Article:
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April 17, 1964     Catholic Northwest Progress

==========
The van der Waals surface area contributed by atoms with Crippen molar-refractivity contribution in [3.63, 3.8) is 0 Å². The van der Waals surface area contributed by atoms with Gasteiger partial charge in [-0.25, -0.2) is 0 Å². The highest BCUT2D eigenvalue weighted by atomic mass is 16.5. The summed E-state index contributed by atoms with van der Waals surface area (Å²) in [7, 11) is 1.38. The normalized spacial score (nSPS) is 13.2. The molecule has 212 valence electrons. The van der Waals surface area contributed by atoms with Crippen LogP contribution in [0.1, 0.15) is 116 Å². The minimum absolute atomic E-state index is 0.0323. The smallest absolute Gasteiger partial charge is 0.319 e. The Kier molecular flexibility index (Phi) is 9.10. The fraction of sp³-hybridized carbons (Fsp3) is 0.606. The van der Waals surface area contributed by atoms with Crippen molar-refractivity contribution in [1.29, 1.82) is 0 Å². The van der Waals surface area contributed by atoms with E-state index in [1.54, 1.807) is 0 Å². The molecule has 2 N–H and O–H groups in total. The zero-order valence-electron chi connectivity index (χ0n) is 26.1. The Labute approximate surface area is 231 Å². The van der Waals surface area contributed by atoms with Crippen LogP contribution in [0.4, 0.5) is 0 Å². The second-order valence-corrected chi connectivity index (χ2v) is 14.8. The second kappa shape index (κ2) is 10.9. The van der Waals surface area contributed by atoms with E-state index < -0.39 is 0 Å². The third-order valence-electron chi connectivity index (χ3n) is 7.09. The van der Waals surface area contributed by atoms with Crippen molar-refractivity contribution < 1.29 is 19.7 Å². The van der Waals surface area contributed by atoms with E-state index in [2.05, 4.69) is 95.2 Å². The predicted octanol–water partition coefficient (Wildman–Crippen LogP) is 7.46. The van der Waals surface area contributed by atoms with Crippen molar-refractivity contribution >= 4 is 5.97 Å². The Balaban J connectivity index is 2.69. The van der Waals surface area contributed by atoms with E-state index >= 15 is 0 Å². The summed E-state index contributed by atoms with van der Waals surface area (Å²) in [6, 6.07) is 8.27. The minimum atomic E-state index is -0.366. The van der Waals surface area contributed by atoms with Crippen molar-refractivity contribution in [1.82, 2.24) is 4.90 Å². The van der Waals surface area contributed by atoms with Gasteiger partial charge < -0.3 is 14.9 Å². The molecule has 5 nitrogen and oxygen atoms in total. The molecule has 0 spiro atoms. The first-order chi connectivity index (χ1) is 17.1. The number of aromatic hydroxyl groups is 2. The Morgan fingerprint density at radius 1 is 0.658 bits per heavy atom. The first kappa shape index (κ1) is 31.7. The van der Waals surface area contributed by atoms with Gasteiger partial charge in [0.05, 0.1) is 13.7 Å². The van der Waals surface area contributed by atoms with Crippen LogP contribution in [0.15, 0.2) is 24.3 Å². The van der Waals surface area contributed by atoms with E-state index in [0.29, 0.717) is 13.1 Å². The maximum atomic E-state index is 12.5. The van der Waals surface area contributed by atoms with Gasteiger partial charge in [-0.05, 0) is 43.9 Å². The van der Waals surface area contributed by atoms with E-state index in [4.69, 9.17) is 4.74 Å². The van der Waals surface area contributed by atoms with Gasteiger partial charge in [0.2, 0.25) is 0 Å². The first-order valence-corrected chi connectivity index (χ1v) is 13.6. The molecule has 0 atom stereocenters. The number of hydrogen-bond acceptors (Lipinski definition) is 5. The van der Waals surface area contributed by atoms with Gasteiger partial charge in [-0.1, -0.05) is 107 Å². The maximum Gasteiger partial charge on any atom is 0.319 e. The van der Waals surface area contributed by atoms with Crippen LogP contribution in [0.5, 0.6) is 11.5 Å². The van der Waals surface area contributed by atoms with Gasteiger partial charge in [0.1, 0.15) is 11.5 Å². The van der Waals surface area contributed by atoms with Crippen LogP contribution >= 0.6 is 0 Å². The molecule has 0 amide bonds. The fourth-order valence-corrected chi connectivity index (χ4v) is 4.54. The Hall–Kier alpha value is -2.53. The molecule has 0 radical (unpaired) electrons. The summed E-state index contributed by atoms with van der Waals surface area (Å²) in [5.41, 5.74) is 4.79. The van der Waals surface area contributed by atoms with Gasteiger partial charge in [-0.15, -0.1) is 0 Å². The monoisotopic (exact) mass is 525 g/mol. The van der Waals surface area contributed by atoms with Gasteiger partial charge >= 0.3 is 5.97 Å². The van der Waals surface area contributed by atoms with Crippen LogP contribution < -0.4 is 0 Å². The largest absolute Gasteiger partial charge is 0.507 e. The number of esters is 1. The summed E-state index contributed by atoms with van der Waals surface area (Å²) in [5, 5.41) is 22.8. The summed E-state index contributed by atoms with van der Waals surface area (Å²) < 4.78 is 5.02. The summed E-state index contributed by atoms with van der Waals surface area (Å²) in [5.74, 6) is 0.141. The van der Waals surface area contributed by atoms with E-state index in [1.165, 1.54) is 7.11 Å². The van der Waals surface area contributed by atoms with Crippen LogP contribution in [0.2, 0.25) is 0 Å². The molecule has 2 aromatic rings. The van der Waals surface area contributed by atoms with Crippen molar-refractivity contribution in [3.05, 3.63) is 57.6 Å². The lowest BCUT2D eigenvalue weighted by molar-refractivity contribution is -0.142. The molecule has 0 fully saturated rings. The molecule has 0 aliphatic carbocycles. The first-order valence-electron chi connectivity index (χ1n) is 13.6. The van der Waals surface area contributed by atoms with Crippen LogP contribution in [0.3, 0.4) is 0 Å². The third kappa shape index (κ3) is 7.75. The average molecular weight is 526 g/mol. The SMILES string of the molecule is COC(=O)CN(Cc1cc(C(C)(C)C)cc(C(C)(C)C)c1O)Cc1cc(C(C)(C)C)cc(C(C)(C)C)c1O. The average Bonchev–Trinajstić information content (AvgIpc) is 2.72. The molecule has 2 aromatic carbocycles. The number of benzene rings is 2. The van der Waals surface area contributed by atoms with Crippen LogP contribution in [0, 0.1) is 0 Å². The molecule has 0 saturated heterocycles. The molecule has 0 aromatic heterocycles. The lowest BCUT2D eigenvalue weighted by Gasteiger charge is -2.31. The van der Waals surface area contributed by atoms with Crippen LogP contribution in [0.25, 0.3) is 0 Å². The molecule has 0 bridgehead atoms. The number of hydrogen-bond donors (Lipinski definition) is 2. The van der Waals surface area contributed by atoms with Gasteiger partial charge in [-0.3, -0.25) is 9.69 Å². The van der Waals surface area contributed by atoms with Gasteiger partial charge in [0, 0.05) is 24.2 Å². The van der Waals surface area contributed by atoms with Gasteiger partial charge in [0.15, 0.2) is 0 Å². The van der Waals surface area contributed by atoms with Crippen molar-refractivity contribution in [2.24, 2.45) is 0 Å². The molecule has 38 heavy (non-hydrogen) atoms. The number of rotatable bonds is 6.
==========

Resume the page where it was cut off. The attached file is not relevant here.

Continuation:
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# #  hahn E.khart The(,logy of Aesthetics "SACRED A N D PROFANE BEAUTY: the HOLY IN ART," by Gerardus van der Leeuw, preface by Mircea Eliade; Holt, Rinehart & Winston, Inc., 357 pp., $6.50. HE contemplation of aes' thetics and the contempla- tion of theology are each an exhaustive, if honest, and com- prehensive area of study in it- self. The combination of these areas of the intellect in one book is an almost overwhelm- ing wealth of thought, a task seemingly too wondrous, too wide to attempt anything more than a superficial generaliza- tion, perhaps a "history of art" section of an anthropology text book. Van der Leeuw does not dis- appoint those readers who look for a profound, meaningful in- vestigation of the exact posi- tion of art in relation to theol- guy. He does this in a method reminiscent of St. John of the Cross, in that he explores high- ly transcendental abstractions with n scientific phenomenolog- ical method. While it does not seem pos- aihie to maintain an absolute purity in objectivity in such a work,: the author approaches the optimum. Art, according to the author, has had varying degrees of as- sociation w i t h theology. At times man sees and appreciates the real connection between his aesthetic creations and his spiritual aspirations. H e is aware of the common notes, the unity that makes beauty a manifestation of the Divine. Certain basic notions have . been well known and well ex- postulated from Plato, through St. Thomas Aquinas and Dos- By JOHN J. ECKHART toevski. It is'the search for this unity that preoccupies this Dutch scholar and philosopher. He readily admits the basic simplicity of the terms, words such as "art," "beauty," "uni- ty," and "theology." He does not envision his work as adding to the vocab- ulary of artistic esoterica, but rather to work with these terms as they are commonly and generally understood. However in admitting the es- sential simplicity of the terms and their application, he indi- cates how arrival at a true (in the philosophical sense) re- lationship, must entail some d e t a i I e d investigation. This should amaze no one when we think of the tremendous mathe- matical prelude to E--MC z. Each of the major art forms is considered at length, both as an entity in itself, and as an ex- pression of those longings, dreams, goals, passions, and primal stirrings in man, the child of God. It is the author's opinion that the first art form, the contin- uingly most meaningful art form, is the dance. It is this ex- pression, which can be ex- pressed as the image in action, that best reflects the deepest theological relationship of man playing before the throne of God. Music, the plastic arts, the word, are all concerned with theology. The degrees of im- portance each holds is the subject of much of this book. The author must define his words, his track of travel, and those shadowy, but non-objec- tive boundaries that delineate and identify what he would propose as the theology of art. It is in his theology that we might find some minor cause of disagreement, but no cause for concern. His aesthetics seem impeccable. His know- ledge of the arts is encyclo- pedic at the minimum. It is to his further credit that be used his exhaustive accum- ulation of facts and impressions as a tool, and not as an obvious banner of erudition to. flap in the sterile wind of public imag- ery. Whether he uses a Mozart opera or a Javanese dance as an example, there can be no mistaking his love for the beau- tiful, and his complete accept- ance of beauty as a part of the Divine unity of redemption. It would serve no further purpose to trot out an exam- ple or two to prove the point. There are too many exam- ples, too profuse a garden to pick any one flower. Professor van de r Leeuw died in 1950. It should be a long day's march ere next we meet again such a combination of in- tellect, love, and talent. Feature Films On Television Bellingham KING-TV (NBC) Channel $ KVOS-TV Channel 12 KIRO-TV (CBS) Channel 7 Tacoma Seattle KTNT-TV (CBS) Channel 11 KOMO-TV (ABC) Channel 4 K'rvw-'I'x r Channel 13 MOTION PICTURE CLASSIFICATION BY NATIONAL LEGION OF DECENCY: A.I--Morally Unobjectionable for General Patronage; A.II--Morally Unobjectionable for Adults and Adolescents; A-III--Morally Unobjectionab;e for Adults: l-Morally Objectionnble in Part for All; C-Condemned; SC--Separate Classification; NR--No Rating Available. (Note: The ratings listed below were those given the original movies. Most films before being shown on tele- vision are edited to conform to the television code and to the individual station's time schedule. For this reason, ob]ectionable parts contained in the original plot may be #eteted in the television version and thus tke original Legion rating may not be entirely correct.) SATURDAY, APRIL 18 4:00 p.m.KInO-TV--The Daughter ot Dr. Jekyll .................... A-|I 5:30 p.m.KTVW-TV--Jalna .......................................... NR 9:00 p.m.mKVOS.TV--Men In War ................................... A-H 9:00 p.m.KINO.TV--The GIH In the Red Velvet Swing .............. A-II I0:00 p.m.--KTNT.TV--The Mummy's Curse ........................... A-II 11:00 p.m.KVOS.TV--Where Danger Lives ............................ A-If 11:00p.m.KIRO-TVThe Desert Song ................................ B I1:1S p.m.--KING-'I'V--The End of the Affair .......................... A-II 11:15 p.m.KOMO.TV--Ambush ........................................ ,A-I lZ:30 a.m.KVOS.TV--Crlmlno1 Lawyer ............................... A-It SUNDAY, APRIL 19 9.00 ).m.--KING-TV--Thlet at Damascus ................................ e 2:30 ).m.--KVOS.TV--TarzOn and the Mermaids ...................... A-I 2:30 ).m.KOMO-TVHer TweJve Men ...................  ............ A.I Z:20 ,.m.--KIRO-TV--Where There's Llte ............................. A-tl 4:30 ).m.KTVW-TV--To eeat the Sand ............................. NR 5:00 ,.m.--KVOS-TVrrlnce of Foxes ................................ A-II 7:00 ).m.--KTVW-TV--The Big Sky .................................... A-II 11:00 ,.m.KIRO-TVWhlle the City Sleeps .............................. B 11:10 l.m.KOMO-TV--Intent to KIll ................................ B 12:00 a.m.--KVOS.TV Flame of New Orleans .............. : .......... A-II MONDAY, APRIL 20 $:00 o.m,--KOMO-TV--The Ship That Died of Shame ................. A-I 3:30 p.m.--KING-TVOeath of a Salesman (Part I) ................. A-H S:30 p.m.--KVOS-TVaov from Oklahoma ............................. A-I 7:30 p.m.--KING-TV$even Cities of Gold ............................ A-I 11:00 p.m.--KVO$.TV--Nobody Lives Forever .......................... A-II 11:3g p,m.KOMO-TVTho Magnetic Monster ......................... A-I I:00 a.m.--KTVW-TVThere Goes My Girl ............................ A-t TUESDAY, APRIL 21 9:00 p.m.--KOMO-TV--The Jackpot ............................... A-II 3:30 p.m,--KING.TV--Oeath at a Salesman (Part Jl) ................ A-II S:30 p.m.--KVOS-TV--The Fearmokers ................................ A.II 11:00 p.m.KVOS-TV--Face to Face .................................... a 11:30 p.m.--KOMO-TV--The Golden Mask .............................. A-II 1:00 a,m.--KTVW-TV--They Made Her a Spy ......................... A-II WEDNESDAY, APRIL 22 9:00 a.m.KOMO-TVAIr Strike .................................. NR 3:30 p.m.--KING.TVThe Last Outpost ................................ A-I S:30 p.m.--KVOS-TV--Underground .................................... e 7:00 p.m.KIRO-TVAppolntment In Honduras ......................... B 10:00 p.m.--KTVW-TVHltler's Chlfdron ............................... A-II 11:00 p.m..:.-KVOS-TV--Eddle Cantor Story ............................. A-I 11:30 p,m,--KOMO-TV--Romeo and Juliet ............................... A-I 11:55 p.m.--KTVW.TV--BulIet Code ....................... , .......... A-I 1:00 a.m.KTVW-TV--Pettlcoat Larceny .............................. A-II THURSDAY, APRIL 2,1 9:00 a.m.--KOMO.TV--Klng's Rhapsody ................................ NR 3:30 p.m.--KINO-TV--The Rage of Parls ................................ 8 5:30 p.m.--KVOS-TV--The Gamma People ............................ A-II 10:30 p.m.--KTVW-TV--PIoy Girl .................................... B 11:00 p.m.--KVOS-TVFor the Love of Mary .......................... A-i 11:30 p.m.KOMO-TV--East Side, West Side ............................. B 1: a.m.--KTVW-TV--The Soldier and the Lady ...................... A-II FRIDAY, APRIL 21 9:00 a.m.--KOMO-TVPlunder Road ................................... A-I $:30 p.m.KINO-TV--Law vs. Bill the Kid .......................... A-II S:$0 p.m.--KVOS-TV--Bad0e of Marshall Brenaan .................... A-I 7:00 p.m.--KIRO-TV--Watusl ............................................ A-I 8:00 o.m.--KTVW-TVStaIIon West ..................................... A-I 11:00 p.m.--KVOS-TV--Shadow at a Doubt ............................ A-II 11:00 p.m.--KTVW.TV--Powder Smoke Range .......................... NR 11:30 p.ns.--KOMO-TV--No Trees in the Street ......................... NR 1:00 a.m.--KTVW.TV--The Whip Hand ................................ A-I 1:00 a.m.--KVOS-TV--A Question of Loyalty ........................... NR This Review I| Spoo$ored by Catho]ic Gifts & Church Goods, Inc. Religious goods for the home, church and school. A pleasant shopping atmosphere with a select variety of religious gifts. i607 Union SL, Seattle I MUtual 2-3929 i i THE SIGN OF GOOD FOOD . . YOUR ASSURANCE OF SAVINGS 70 Stores In Eastern & Western Washington To Sarve You I I ) Frldey, April 17, 1%4 THE PROGRESSES This Blown Up Nothingness " Wife Feels Like By MOST REVEREND FULTON J. SHEEN LELMUD THIELICHE asks: 'Is not the lar a month to the Vicar of Christ to feed the | JChristian Western worldonthesameroad poor intheshmsofLatinAmerica? Prisoner in Home of separation from its origin and the source of its blessings as was the prodigal son when he We have too much; they have too little! The left the father s house? Are we not in danger Lord does not want us to give up split-level of being struck with our freezers and television homes, but He does ask that our hearts be less By John J. Kane, Ph.D. sets--not that they are bad in themselves but hard than Calvary s rocks, which were split at I ted like a prisoner in my home. My husband has recently because we have made them into a delusive kind His Love for us. The next time you are asked taken over all shopping, handling el money, and ! get out only of stuffing to fill up our emptied and peaceless lives? And meanwhile we are still impressed by all this blown up nothingness and many even indulge in the illusion that when 'X Day' comes we shall be able to impress the invading Com- munists with all these gadgets. I am afraid the Communists will hold their noses at the vile smelling wealth of the man who squandered the father's capital and goes babbling around a battlefield with a few decayed Christion ideas. The Christian West becomes something impos- sible to believe." The Christian who has suffered from Nazis, Communists and war has gained an insight into world affairs that is far deeper than that of us who "must stay up to listen to the 11 o'clock news." The burden of the world is not on govern- ment, nor on foreign aid, nor on education. The burden of saving a world in rebellion be- cause it is hungry falls primarily on us Cath- olics. Scripture tells us that God's judgment begins with the Church. May we go on build- ing million dollar chanceries, dormitories, high schools and religious houses-all of which are necessary--without giving one to I0 per cent of the east to the Good Lord Who does not have walls for His Eucharistic Presence in Africa, Asia and elsewhere? May we Catholics con- tinue to enjoy our ears, our gadgets, our com- forts, our snacks between meals--all of which are good--without ever giving at least a dol- to make a contribution of $1,000 for a $2 million high school with gymnasium, send $900 for the school and make the pastor happy that he as well as you will share in bearing Christ's Cross in other parts of the world by giving the other $100 to the Holy Father and his Society for the Propagation of the Faith. GOD LOVE YOU to M.L. for $5 "I promised tbe Sacred Heart o[ Jesus and also my Patron Saint that I would make my grad. rude public i[ my prayers were answered." . . to S.C. /or ,$150 "'This is for Pope Paul and his missions." . 1., I., and R. [or $I "Please use our allowance to save a soul /or Christ." . . . to J.P.C. [or $500 "'This is a Lenten oHering /or the missions to be used wherewer deemed best." Mission combines the best features of all other magazines: stories, pictures, statistics and details, human interest. Take an interest in the suffering humanity of the mission world and send your sacrifice along with a request to be put on the mailing list of this bi-monthly maga- zine. Cut out this column, pin your sacrifices to It and mail it to Most Rev. Fulton J. Sheen, National Director of the Society for the Propa- gation of the Faith, 366 - 5th Ave., New York, N.Y. 10001, or your Archdiocesan Director, Rev. Stephen Szeman, 907 Terry Ave., Seattle 98104. Khrushchev Relishes 'Death Tale' (Continued from Page 1) be catastrophic for the U.S., the Free World and the cause of peace. This line of indoctrination is still being carried along in the U.S. press and so Khrushchev is rejoicing. Now the theme runs some. thing like this: There is a widening, unbridgeable r i f t between Red China and the Soviet Union; Khrushchev is a man of peace and he is definitely mellowing in his dealing with the West; inter- nally, the Soviet Union is be- coming more liberal, is pay- ing less attention to war strength and more to consum- er goods; tensions have been relaxed and now coexistence with Soviet Communism is possible. More than that, since Khrush- chev has done more than any- one in bringing about peace, not only is his survival of prime importance, but the Free World should come to his defense against the Red Chinese. The entire thesis is based on the assumption that Khrushchev is expounding a new interpre- tation of Marx as opposed to Red China's "Stalinist" view of war and violence. What new interpretation is there, we wonder, since Soviet theoreticians are still holding fast to Marxist-Leninist doc- trine? The distinction between Chinese and Soviet differences lies merely in methods to be used in achieving the same goal--the destruction of capital- ism and the Free World. In his remarks Tuesday night, Khrushchev said: "Imperialists are beginning to hope the Communist inter- national will weaken due to Hurry, Fellows! "MomS' just bought some SUNNY JIM PRESERVES BUY THE FAMILY PACK! . . . and remembo SUNNY |IM TABLE SYRUP Be Up-To.Date Keep your Progress sub- scription current. This is the month to bill our subscr/b- ers. Please pay promptly . . and special thanks to the many who do so . i the action of China. The hope is premature because in the past there were always oc- casions when Communists had to fight against bourge- oisism and for the purity of Marxlsm-Leninlsm. "We have come out of each battle stronger than before, and we will come from this disput stronger and more united than ever." Furthermore, in Hungary last week, Khrushchev repeated a prediction he has made many times before, that Communism will be victorious throughout the world. and that there is a real "split" in the Communist camp, adhering to one or the other side is all to the good of Communism. In a word, supporting either side would in effect be support- ing Communism as such. It would not tend to defeat Com- munism. That is precisely what Khrush- Misconceptions chev wants, and so he develops Other fallacies in the thesis this new gimmick of a "split" being so widely promulgated to with Red China. the American people are that Brazil Ac's Khrushchev is vastly different from' Stalin and that we should Now in Brazil, well-informed support him in his fight against Map. Those who are old "enough will remember when Stalin was known as "good old Uncle Joe" and even some of our high pub- lic officials contended that they liked the dictator and could trust him and do business with him. A new set of public officials seems to be making the same mistake. Only I a s t week, Khrushehev had many nice things to say about them, and they in turn said a great many nice things about Khrushchev. Essentially, the "Butcher of Budapest" is not one whit less ruthless and cruel than Stalin was. He's only a better actor. The handwriting is on the wall for all to see, but few,people look at the wall. Last week, Khrushchev also made a point in calling the Red Chinese "splitters" of Commu- nism and called on other coun- tries of the world to rally around Moscow, even though admitting that Peking also had its adherents. Now even conceding, for the sake of argument, that all the above assumptions be true opportunity Discover a child's love for you. people who know that their country has escaped a Com- munist takeover, by only a slen- der margin, take a quite dif- ferent view of the situation. As expected, Gen. Humber- to Castelo Branco was elected interim president by the Bra- zilian Congress Saturday. Ex- president G o u I a r t ' s Labor P a r t y members abstained from voting. Before this happened, the military junta proclaimed some "institutional" decrees to put an end to Communist influence in government, extending even to the ousting of known Com- munist members of Congress. However, any officials removed from office on this charge would be granted a judicial appeal. Otherwise, t h e democratic constitution of 1946 remains in force, and the new decrees will be valid only until Jan. 31, 1966, following a general elec- tion in October, next year. Almost immediately an exo- Calendar SUNDAY, APRIL 19, THIRD SUNDAY A F T E R EASTER, MASS: Jubilate--Shout with joy (White). GI., Cr., PreC. of East- er. Mass for Parish. MONDAY, APRIL 20, FER- IAL MONDAY, MASS as on Sun. TUESDAY, APRIL 21, ST. ANSELM, BISHOP, CONFES- SOR, DOCTOR OF THE CHURCH, MASS: In media-- In the midst (White). GI., PreC. of Easter. WEDNESDAY, APRIL 22, SS. SOTER AND CAIUS, POPES AND MARTYRS, MASS: Si diligis me--If thou lovest Me (Red). GI., PreC. of Easter. THURSDAY, APRIL 23, COM- MEMORATION OF ST. GEORGE, MASS as on Sun. (White). GI., 2nd Pr. of St. George, Pref. of Easter. Or MASS of St. George: Protex- isti--Thou hast protected (Red). GI., Pref. of Easter. FRIDAY, APRIL 24, ST. FIDELIS OF SIGMARINGEN, MARTYR, MASS: Protexisti- Thou hast protected (Red). GI., PreC. of Easter. Abstinence. SATURDAY, APRIL 25, ST. MARK, EVANGELIST, MASS: Protexisti--Thou hast proteCted (Red). GI., 2nd Pr. of Major Litanites, Cr., PreC. of Apostles. Mass for Parish. RED ERIC Looks Like Champagne dus of Congressmen and other public officials began, some going into hiding, others flee- ing the country. In Rio de Janeiro alone, some 3,000 ar- rests of Communists were made and 15 tons of Commu- nist literature confiscated. Among public officials denied the right to hold political office because of pro-Communist lean- ings were 40 Deputies and Sena- tors and two former presidents. The ban will last for 10 years. 'Fanny Hill' Held Obscene In New York NEW YORK (NC) -- The publisher of the 18th c e n t u r y novel "Fanny Hill" has announced plans to appeal from a court ruling which held t h e book obscene and barred its publication and distribution in New York state. The novel, written in the mid-18th century by John Cle. land concerns an English country girl's life as a pros- titute in London. Walter J. Minton, president of G. P. Putnam's Sons, said he would ask the state court (,f Appeals to review a ruling against the book by the Ap- pellate Division of the State Supreme Court. He said he would carry the case to the U. S. Supreme Court if neces- sary. The Appellate Division held recently by a 3-2 margin that "Fanny Hill" is "essenti- ally an uninterrupted series of minutely detailed descriptions of sexual adventures . . . with nothing more." The two dissenting judges held that the book has "re- deeming social value." Seeking an injunction against Putnam's were New York City Corporation Counsel Leo Larkin and the city s five dis- trict attorneys. The court's ruling was not expected to affect sale of the book by Put- nam outside the state. In ad- dition, several other publishers have also issued editions of the book. Legion Condenms 'Of Wayward Love' NEW YORK (NC)--The Na- tional Legion of Decency eval- uated "Of Wayward Love," an Italian movie distributed by Pathe. in its condemned (Class C) category on the ground it is "grossly suggestive and porno- graphic." "This film, an amoral trilogy whose subject matter includes marital infidelity, seduction and illicit sex, in its treatment is grossly suggestive and por- nographic," the legion objec- tion stated. Legion Of Decency First-Run Movies Showing In Seattle A-l--Incredible Mr. Limpet. Other Movies Currently Showing A-l--Wonderful World of tha Brothers Grimm, The Promoter, Brlgacloon, Stu- dent Prince, Lilies of the Field, Rock- A-Sye Baby. A-2---To Kill A Mocklnoblrd, 40 Lbs. of Trouble, Lavender Hill Mob, Soven Days In May, Flower Drum ,Song, Four- D Man, Man. A-3--Hud, The Cardinal, Love With The Proper Stronger, The V|ctors, G$O- hal Affair, Man's Favorlte Sport. A.4--L-Shaped Room, Tom Jones, Dr. Strongelove. B--Irma LaDouce, Cleopatra, Soldler In the Raln, Who's Been $1eeplng In My Bed? [or church and the doctor. We have eight children. My husband says the place is filthy and 1 a,n a poor housekeeper. He doesn't understand the difference between filth and clutter. Recently I have been ill and the doctor says it is my nerves. My huband [ears he'll be considered henpecked i[ he lets me handle n, oney and do things. LL husbancls and wives must eventually come to terms with management of the home, of money, rearing of children and recreation. There cannot be any hard and fast rule about who does what, at least not in modern society. Your husband seems to be living in the last century and not to have heard of the "emancipation" of women. Even then most women got out of the home to shop, and enjoyed some recrea- tion if only by visiting with neighbors who were also shopping. Years ago husbands and wives could pretty well define their roles in family life because they were established by custom. The husband earned the income, the wife reared the children and kept house. The "good provider" was sort of the ideal hus- band, and sometimes about the only thing he did provide was money. So far as companionship was concerned, he was apt to find a great deal of it through fraternal organizations. But there was recreation within the family, particularly in the more rural areas. It took an active form, singing around the piano, cards for some, various games and the like. There was little commercial recreation outside of large cities and the family more or less had to find its own. When social activities took place outside the home, even dances, they were family affairs attended by three generations. The contrast with the past is self-evident. Today, a wife may not only work outside the home, she may even earn more than her husband, although this is the exception, not the rule. Child rearing tends more and more frequently, as it should, to be a joint enterprise of husband, and wife. While women are usually the shoppers, men seem to go with them or sometimes to take this over. But all of these changes, good or bad, pose problems. HEY mean that the individual family must define the roles of husband, wife and children. At times circumstances alone will do this for them. If a wife works in the evening, a husband will have to baby sit and thus play a more important part in child rearing than usual. If a husband or wife proves incompe- tent to handle money, the other spouse out of pure necessity should take over. But for the most part it is not so simple as this. Social changes has made the position of the father somewhat weaker than in the past. The American family is more democratic and today not only wives but even older children seek a voice in the management of family affairs. Just how a husband or wife views this will depend in no small measure on their individual personalities and on the kind of family from which each came. We all learn to become husbands and fathers, wives and mothers, partly as a result of our own rearing. We have ob- served our own mothers and fathers in action. In fact, for most of us, the only famly we ever knew well was the one in which we were reared. The older a person is, the more likely he was to have had a family in which the father approximated a patti. arch. This tradition was particularly strong among some immi. grant families. But few modern fathers' can act like the stem patriarch ol the past. Even if his wife would tolerate it, highly unlikely, his older children will not. So father must come to terms with the facts of contemporary society. Here is where personality factors enter the situation. Within each person there is a desire to feel important in some area o[ life. Some individuals, udmittedly, must feel important, even superior to others, in all areas of life. Many men are able to achieve this feeling of importance through their jobs or pro- fessions. Women can generally do it within the home, pride in hous keeping, in child rearing and the like. Stii| others may find thit kind of satisfaction in hobbies or sports. But the finding of il somewhere and somehow is quite necessary. HERE are men who for various reasons cannot obtain thi: feeling of importance on the job or through hobbies ol sports. So one of the most obvious places where they can at tempt to take over, to be the boss, is within the family. Sucl a man can become a veritable tyrant, especially if this tmsatis fled personality need is acute. It may assume various aspects. One way to feel important, parttcnlarly if yen actually are a bit inferior, is to be deroga- tory of others. If you cannot equal or surpass them, then you can pretend and claim that they are inferior to you. It doesn't really matter whether this is true or not, the person can per- suade himself it is true and thus salve his ego. When a husband suddenly takes over complete managemen of the family, unless his wife has actually showed herself in capable of managing her part, one suspects that somehow h, has lost his feeling of self esteem. A direct confrontation with his on this matter is futile. Ii fact, it will push him harder toward dictatorship. An indirect approach is indicated. Try to bolster his ego, help him to feel wanted, to experience a sense of satisfaction in his own worth. Occasional compliments about him and no complaints ma,. be enough. Once he feels that his ego is no longer threatened he can relax, and relax the purse strings as well F the house is cluttered, and with eight children it would b amazing if it were not on occasion, seek his help. Not i] cleaning in the house but in dividing up some of the househol, chores among the older children. Suggest you go out togethe with at least an intimation of how proud you are to be soo with him. Eventually such husbands can be persuaded that any mother of a large family does need to get out alone or with her husband occasionally. Every wife needs a vacation from routine care of a home and children, even if the vacation is only a few hours. Of course, in these circumstances it is possible to have direct showdown, to enlist the help of others. But unless the basi cause of it all is removed, it is tilting at windmills. The change if it occurs at all, will be brief. A great deal of your husband' attitude is probably unconscious, and you will only get at it b I an indirect approach to romove the cause. Ask for it at your favorite food stere WHY PAY MORE? t,,,e e, t00oum} ctiveness |1 II as the over-priced brand FULL PINT ONLY AMBER, REd or BLUE Burke Sals Co., heattl-,